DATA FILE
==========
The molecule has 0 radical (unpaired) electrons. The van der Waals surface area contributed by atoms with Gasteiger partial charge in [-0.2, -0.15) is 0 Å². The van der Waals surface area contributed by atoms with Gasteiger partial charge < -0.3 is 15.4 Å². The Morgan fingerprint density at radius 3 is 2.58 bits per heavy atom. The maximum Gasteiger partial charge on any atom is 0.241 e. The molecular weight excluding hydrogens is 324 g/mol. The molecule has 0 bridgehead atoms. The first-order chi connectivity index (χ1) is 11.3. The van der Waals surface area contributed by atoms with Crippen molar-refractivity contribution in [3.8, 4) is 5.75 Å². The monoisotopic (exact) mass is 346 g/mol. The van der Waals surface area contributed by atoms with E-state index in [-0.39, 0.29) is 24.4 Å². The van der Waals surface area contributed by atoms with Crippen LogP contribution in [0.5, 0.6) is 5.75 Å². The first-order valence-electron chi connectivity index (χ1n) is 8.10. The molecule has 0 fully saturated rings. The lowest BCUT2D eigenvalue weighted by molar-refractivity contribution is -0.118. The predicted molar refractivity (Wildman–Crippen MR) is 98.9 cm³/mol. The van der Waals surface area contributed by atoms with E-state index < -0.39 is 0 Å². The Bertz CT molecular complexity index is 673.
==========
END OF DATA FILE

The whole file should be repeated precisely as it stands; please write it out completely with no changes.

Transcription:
The molecule has 0 radical (unpaired) electrons. The van der Waals surface area contributed by atoms with Gasteiger partial charge in [-0.2, -0.15) is 0 Å². The van der Waals surface area contributed by atoms with Gasteiger partial charge < -0.3 is 15.4 Å². The Morgan fingerprint density at radius 3 is 2.58 bits per heavy atom. The maximum Gasteiger partial charge on any atom is 0.241 e. The molecular weight excluding hydrogens is 324 g/mol. The molecule has 0 bridgehead atoms. The first-order chi connectivity index (χ1) is 11.3. The van der Waals surface area contributed by atoms with Crippen molar-refractivity contribution in [3.8, 4) is 5.75 Å². The monoisotopic (exact) mass is 346 g/mol. The van der Waals surface area contributed by atoms with E-state index in [-0.39, 0.29) is 24.4 Å². The van der Waals surface area contributed by atoms with Crippen LogP contribution in [0.5, 0.6) is 5.75 Å². The first-order valence-electron chi connectivity index (χ1n) is 8.10. The molecule has 0 fully saturated rings. The lowest BCUT2D eigenvalue weighted by molar-refractivity contribution is -0.118. The predicted molar refractivity (Wildman–Crippen MR) is 98.9 cm³/mol. The van der Waals surface area contributed by atoms with E-state index < -0.39 is 0 Å². The Bertz CT molecular complexity index is 673.